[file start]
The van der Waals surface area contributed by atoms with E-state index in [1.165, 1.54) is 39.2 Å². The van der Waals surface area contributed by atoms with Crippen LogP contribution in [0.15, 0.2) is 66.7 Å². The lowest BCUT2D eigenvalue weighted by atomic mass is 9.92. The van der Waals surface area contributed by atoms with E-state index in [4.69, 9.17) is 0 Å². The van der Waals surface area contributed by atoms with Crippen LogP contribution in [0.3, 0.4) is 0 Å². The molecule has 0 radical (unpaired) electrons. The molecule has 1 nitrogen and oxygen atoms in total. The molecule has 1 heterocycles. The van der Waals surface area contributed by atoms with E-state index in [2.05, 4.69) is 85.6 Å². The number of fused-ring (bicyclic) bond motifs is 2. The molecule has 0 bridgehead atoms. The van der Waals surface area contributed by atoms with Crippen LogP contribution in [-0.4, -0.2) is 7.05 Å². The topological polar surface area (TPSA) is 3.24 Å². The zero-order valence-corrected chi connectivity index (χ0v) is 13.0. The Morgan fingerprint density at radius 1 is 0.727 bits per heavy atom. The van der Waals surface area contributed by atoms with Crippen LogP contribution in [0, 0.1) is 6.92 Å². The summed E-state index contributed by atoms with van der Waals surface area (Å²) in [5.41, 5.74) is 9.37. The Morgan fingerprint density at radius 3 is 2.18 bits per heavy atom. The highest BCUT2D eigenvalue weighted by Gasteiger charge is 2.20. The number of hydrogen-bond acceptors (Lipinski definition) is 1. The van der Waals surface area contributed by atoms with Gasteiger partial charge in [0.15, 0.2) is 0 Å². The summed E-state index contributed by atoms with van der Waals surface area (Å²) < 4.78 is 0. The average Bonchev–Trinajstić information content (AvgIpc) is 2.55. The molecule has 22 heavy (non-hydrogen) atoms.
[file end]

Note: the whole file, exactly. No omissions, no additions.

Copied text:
The van der Waals surface area contributed by atoms with E-state index in [1.165, 1.54) is 39.2 Å². The van der Waals surface area contributed by atoms with Crippen LogP contribution in [0.15, 0.2) is 66.7 Å². The lowest BCUT2D eigenvalue weighted by atomic mass is 9.92. The van der Waals surface area contributed by atoms with E-state index in [4.69, 9.17) is 0 Å². The van der Waals surface area contributed by atoms with Crippen LogP contribution in [0.3, 0.4) is 0 Å². The molecule has 0 radical (unpaired) electrons. The molecule has 1 nitrogen and oxygen atoms in total. The molecule has 1 heterocycles. The van der Waals surface area contributed by atoms with E-state index in [2.05, 4.69) is 85.6 Å². The number of fused-ring (bicyclic) bond motifs is 2. The molecule has 0 bridgehead atoms. The van der Waals surface area contributed by atoms with Crippen LogP contribution in [-0.4, -0.2) is 7.05 Å². The topological polar surface area (TPSA) is 3.24 Å². The zero-order valence-corrected chi connectivity index (χ0v) is 13.0. The Morgan fingerprint density at radius 1 is 0.727 bits per heavy atom. The van der Waals surface area contributed by atoms with Crippen LogP contribution in [0, 0.1) is 6.92 Å². The summed E-state index contributed by atoms with van der Waals surface area (Å²) in [5.41, 5.74) is 9.37. The Morgan fingerprint density at radius 3 is 2.18 bits per heavy atom. The highest BCUT2D eigenvalue weighted by Gasteiger charge is 2.20. The number of hydrogen-bond acceptors (Lipinski definition) is 1. The van der Waals surface area contributed by atoms with Gasteiger partial charge in [0.15, 0.2) is 0 Å². The summed E-state index contributed by atoms with van der Waals surface area (Å²) < 4.78 is 0. The average Bonchev–Trinajstić information content (AvgIpc) is 2.55. The molecule has 22 heavy (non-hydrogen) atoms.